Now these hosts can connect via Telnet (unsecure) or ssh (secure). When they execute an X client, the display output is sent over the network to the client machine’s X display. This requires the correct setting of the $HOST variable. For example, if you connect to the host1 system and try to run an X client, the command may fail unless the $HOST variable is set to the machine that you just connected from:
setenv HOST "server1:0.0"
Say another system doesn’t have much on it, but you don’t want to spend time messing with the security. Your users are technically literate and it’s not a problem to have an open X server, so you run the command shown here:
access control disabled, clients can connect from any host
The machine is wide open. If, at this point, you discover a couple of users who are being ridiculous with the open system, you can block just their systems with this command:
xhost –host3 host4
The exam focuses on scenarios for X security, including how to disable, enable, and display the status, and how to configure the access list.
In this chapter you learned about GUI-based components including the Xorg server, desktops and display managers. You also learned about basic Xorg and display manager configuration. Finally, you learned about tools associated with GUI-based components, including commands that display information, allow access from remote hosts, and provide accessibility features.
Exam Preparation Tasks
As mentioned in the section “How to Use This Book” in the Introduction, you have a few choices for exam preparation: the exercises here, Chapter 21, “Final Preparation,” and the practice exams on the DVD.
Review All Key Topics
Review the most important topics in this chapter, noted with the Key Topics icon in the outer margin of the page. Table 14-2 lists a reference of these key topics and the page numbers on which each is found.
Table 14-2 Key Topics for Chapter 14
Define Key Terms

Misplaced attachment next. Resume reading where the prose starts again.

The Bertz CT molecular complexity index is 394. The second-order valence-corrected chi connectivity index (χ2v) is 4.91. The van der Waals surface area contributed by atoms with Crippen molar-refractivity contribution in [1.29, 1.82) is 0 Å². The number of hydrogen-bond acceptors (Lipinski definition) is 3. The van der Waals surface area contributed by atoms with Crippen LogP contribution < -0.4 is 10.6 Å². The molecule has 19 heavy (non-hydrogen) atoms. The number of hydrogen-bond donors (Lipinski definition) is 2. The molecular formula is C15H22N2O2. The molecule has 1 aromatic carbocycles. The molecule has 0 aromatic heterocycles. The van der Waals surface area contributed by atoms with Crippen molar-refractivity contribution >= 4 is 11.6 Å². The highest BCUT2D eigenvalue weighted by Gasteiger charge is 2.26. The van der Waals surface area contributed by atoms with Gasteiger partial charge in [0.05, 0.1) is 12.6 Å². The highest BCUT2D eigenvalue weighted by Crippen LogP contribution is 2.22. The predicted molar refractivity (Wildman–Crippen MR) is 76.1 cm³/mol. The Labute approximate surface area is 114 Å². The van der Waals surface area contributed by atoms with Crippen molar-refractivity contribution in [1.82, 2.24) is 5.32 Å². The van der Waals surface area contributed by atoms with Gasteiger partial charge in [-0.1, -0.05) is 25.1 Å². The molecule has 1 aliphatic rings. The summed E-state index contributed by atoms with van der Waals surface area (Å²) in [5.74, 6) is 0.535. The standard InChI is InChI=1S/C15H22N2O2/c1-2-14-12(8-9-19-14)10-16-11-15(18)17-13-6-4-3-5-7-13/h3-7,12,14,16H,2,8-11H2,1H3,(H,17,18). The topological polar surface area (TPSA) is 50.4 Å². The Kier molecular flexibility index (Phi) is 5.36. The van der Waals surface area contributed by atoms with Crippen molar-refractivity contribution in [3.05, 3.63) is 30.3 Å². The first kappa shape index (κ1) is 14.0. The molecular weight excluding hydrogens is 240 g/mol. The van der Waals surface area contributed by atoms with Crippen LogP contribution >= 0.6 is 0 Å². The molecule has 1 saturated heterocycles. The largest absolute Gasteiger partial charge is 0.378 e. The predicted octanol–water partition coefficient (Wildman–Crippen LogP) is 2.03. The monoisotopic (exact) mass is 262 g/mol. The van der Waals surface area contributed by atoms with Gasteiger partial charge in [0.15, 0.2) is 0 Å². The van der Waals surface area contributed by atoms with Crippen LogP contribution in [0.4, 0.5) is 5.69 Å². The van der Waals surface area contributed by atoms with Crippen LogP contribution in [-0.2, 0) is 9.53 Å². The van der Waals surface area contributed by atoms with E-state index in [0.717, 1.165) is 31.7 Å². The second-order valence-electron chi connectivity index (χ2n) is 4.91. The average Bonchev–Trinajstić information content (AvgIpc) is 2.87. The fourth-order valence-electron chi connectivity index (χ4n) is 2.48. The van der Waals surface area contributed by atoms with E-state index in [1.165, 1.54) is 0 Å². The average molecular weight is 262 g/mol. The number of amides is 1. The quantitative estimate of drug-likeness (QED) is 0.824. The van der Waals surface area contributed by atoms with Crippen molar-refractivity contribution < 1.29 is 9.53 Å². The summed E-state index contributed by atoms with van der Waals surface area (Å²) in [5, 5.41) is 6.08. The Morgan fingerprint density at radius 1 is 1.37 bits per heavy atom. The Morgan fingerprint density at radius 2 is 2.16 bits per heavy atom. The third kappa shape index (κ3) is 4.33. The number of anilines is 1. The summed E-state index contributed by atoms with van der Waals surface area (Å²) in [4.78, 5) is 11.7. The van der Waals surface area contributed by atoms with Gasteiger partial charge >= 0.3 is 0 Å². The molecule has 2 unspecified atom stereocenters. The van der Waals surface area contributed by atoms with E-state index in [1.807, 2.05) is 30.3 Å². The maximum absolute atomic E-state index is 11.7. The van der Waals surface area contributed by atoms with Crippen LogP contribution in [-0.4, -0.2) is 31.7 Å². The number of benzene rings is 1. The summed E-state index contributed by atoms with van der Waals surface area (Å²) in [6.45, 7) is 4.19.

Define the following key terms from this chapter and check your answers in the glossary:
graphical user interface
The answers to these review questions are in Appendix A.
1. You installed a new default Linux workstation, and the mouse works in text mode. When X is started, the mouse won’t work. Which section of the /etc/X11/xorg.conf file would you look at as part of the process to solve this problem?
2. When updating an older X system, you decide to install and use the xfs X font server. Which of the following entries should be included in the Files section of the Xorg file to have X use xfs?
a. Fontpath “/usr/X11R6/bin/xfs”
b. FontPath “unix/:7100”
c. FontServer “xfs”
d. export FSERVER=/usr/sbin/xfs
3. You want to sign on to a remote system via ssh, have an application execute on the remote machine, and be shown on your local system’s screen. Which command switches can you use to accomplish this? (Choose two.)
4. There is a program that provides scrollbars, widgets, menus, background wallpaper, and virtual desktops for the X environment. Which phrase best describes this program?
b. X server
c. Window manager
d. X client
5. The ___________ command controls access to the local X server’s resources. Fill in the blank with just the program name:
6. You need to modify a feature of the lightdm display manager. In which directory would you store this custom configuration file?
7. Which of the following accessibility features is used to verbally read text displayed on the screen?
8. Which accessibility program allows you to move your mouse cursor with keyboard keys?
a. Toggle Keys
b. Keyboard Keys
c. Mouse Keys
d. Slow Keys
9. A theme that provides a distinctive display by using solid colors (typically black and white) is called a _______ theme?
10. Which of the following programs is a valid onscreen keyboard program?